Learning From California: Don't Hike Taxes On The Rich

Opinion

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California Governor Jerry Brown introduces his state budget proposal at the State Capitol in Sacramento January 5, 2012.
California Gov. Jerry Brown introduces his original state budget proposal at the State Capitol in Sacramento on Jan. 5. Since then, the estimate of California's budget deficit in its next fiscal year has ballooned to $16 billion from $9 billion. Brown will present his revised state budget proposal on Monday.

Last week, Californians gave lawmakers permission to stop doing their jobs. They even offered their own cash to keep politicians from having to seek a real solution to the state's economic problems.

Voters passed Proposition 30, which balances the state budget by temporarily raising the sales tax, as well as the income tax on people who make more than $250,000 per year, before expiring in 2018. This must come as a huge relief to Gov. Jerry Brown, considering that the budget he signed last year assumed tens of billions from this tax hike to fill the gaps.
    
Its approval serves as an example of what people can accomplish with tireless manipulation. He threatened cuts to education -- think of the children! -- going so far as to have California State University email letters warning applicants that enrollment capacity would drop if it failed.

But Brown said its implications go far beyond saving his own behind. In an interview with CNN's State of the Union on Sunday, he told CNN's Candy Crowley he thought the vote marks the start of a “national tax hike sweep,” to use Crowley's words.

And he may be right.

After all, President Barack Obama wants to let the Bush tax cuts expire for some, which would raise federal taxes on the $250,000-and-up group from 36 percent to 39.6 percent.

But following California's lead on tax policy makes about as much sense as checking into a rehab center run by Lindsay Lohan. It has had the worst credit rating of any state during the past 11 years, according to the Pew Center on the States. And policies like this are exactly why.

The education sob story, like most, has another side. A 2010 Pepperdine University study of 52 California school districts showed that of the education spending from fiscal 2003-04 to 2008-09, less than 58 percent was spent in the classroom. So where did the cash go? Well, for one, supervisors and administrators got a 28 percent pay hike per student. You know. For the, uh, children.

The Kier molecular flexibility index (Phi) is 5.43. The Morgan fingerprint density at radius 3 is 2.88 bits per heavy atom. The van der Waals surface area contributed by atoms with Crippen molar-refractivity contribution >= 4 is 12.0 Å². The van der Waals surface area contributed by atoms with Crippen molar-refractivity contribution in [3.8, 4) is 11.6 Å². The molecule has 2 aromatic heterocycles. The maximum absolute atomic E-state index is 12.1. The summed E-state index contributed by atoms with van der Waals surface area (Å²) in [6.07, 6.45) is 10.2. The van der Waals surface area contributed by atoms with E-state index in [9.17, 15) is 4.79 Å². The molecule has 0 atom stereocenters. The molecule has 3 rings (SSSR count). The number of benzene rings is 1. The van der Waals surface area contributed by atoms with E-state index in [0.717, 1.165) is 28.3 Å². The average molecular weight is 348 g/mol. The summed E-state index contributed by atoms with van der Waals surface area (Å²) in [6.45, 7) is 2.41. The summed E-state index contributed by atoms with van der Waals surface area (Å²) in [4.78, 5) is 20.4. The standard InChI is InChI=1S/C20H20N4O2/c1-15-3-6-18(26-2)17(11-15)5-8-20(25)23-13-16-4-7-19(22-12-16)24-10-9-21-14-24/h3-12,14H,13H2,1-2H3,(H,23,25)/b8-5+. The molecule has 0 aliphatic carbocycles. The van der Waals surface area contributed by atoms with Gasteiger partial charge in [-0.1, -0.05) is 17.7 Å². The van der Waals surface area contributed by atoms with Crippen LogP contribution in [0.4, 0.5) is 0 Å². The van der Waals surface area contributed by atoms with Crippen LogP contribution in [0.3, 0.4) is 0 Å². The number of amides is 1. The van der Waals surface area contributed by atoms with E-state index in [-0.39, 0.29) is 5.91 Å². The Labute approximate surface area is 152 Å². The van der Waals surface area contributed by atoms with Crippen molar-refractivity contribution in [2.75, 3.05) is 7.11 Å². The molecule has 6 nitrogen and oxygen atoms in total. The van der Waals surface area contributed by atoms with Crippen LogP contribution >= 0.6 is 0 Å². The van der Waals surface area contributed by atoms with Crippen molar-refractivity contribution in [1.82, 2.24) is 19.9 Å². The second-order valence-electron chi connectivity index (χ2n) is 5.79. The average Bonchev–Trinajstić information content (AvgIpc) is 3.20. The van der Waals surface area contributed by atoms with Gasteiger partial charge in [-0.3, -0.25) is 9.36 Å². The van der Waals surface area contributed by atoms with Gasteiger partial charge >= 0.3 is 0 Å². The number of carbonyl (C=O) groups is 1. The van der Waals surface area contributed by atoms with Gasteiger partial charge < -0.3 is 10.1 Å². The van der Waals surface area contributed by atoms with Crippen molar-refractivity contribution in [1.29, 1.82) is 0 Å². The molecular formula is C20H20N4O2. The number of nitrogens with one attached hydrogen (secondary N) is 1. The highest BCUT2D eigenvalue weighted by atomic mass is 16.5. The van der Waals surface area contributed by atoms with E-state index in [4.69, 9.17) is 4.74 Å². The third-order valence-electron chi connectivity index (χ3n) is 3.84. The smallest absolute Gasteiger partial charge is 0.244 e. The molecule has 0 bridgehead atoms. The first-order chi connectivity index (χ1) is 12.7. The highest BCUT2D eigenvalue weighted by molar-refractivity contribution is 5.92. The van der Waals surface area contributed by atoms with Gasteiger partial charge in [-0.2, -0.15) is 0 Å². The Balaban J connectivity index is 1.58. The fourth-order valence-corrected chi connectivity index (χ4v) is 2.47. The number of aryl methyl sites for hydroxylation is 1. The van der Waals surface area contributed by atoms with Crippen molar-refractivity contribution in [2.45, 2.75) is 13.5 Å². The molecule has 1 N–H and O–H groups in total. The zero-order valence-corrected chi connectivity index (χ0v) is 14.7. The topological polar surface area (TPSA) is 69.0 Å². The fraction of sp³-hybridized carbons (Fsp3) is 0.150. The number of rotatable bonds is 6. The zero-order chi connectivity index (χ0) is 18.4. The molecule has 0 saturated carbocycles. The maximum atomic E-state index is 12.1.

Unfortunately, the language of Proposition 30 doesn't promise anything different. In fact, the actual text of the measure promises to spend the money on “programs in the state budget.” With a Democratic-controlled legislature, this could turn into a shopping spree that would put Elle Woods to shame.

And no matter what the cause, paying for it with tax revenue is notoriously unreliable. Especially from the richest Americans, who often make high-risk investments.

Yet even before Proposition 30 was a twinkle in Gov. Brown's eye, California has been depending on taxes from the rich to pay its bills. In 2010, the wealthiest 1 percent of residents paid 40.9 percent of California income taxes, according to government data cited in a Nov. 11 article in the Los Angeles Times.

Sure enough, the administration's most recent report showed that the cash it's bringing in from taxes has been 2.1 percent less than expected. But I'm sure Brown has a plan in case the tax revenue falls short -- like hoping his grandkids make enough in babysitting money to spot him.

Brown has promised he won’t waste any of voters’ hard-earned cash, but voters shouldn't take that seriously as it's coming from a man who wants to spend $68 billion for a high-speed rail that critics have called a “bullet train to nowhere.”

Which, by the way, Brown did not offer to abandon if the proposition failed. Support for the project has long been waning, according to a Nov. 12 article in Bloomberg Businessweek. Things like bullet trains don't tear at the heartstrings, but things like education do. If another gap appears in a future, he can tell them puppies will die or orphans will starve, and voters will fork it over.

The tax hike is bad news for California. And it would be the same for the country.

In June, Standard & Poor’s blamed California's budget crisis on its tax code, faulting tax revenue as increasingly unreliable, thanks in part to the state's increasing dependence on taxing the rich; a whopping 11 percent of its general fund came from taxes on the wealthiest 1 percent, compared with just 2.7 percent in 1979.

If the nation is foolish enough to follow California's example, it will suffer the same results. Forcing Americans to hand over even more cash to an administration that spends money like Joan Rivers at a plastic surgeon's office will not solve economic problems.

Americans must demand more from the federal government: real reform, solutions that hit at the root of the problem -- not a Band Aid-on-a-bullet-hole fix that will only create greater instability in the end.

Katherine Timpf is a 2012 Robert Novak Fellow with the Phillips Foundation. Follow her on Twitter @kctimpf.

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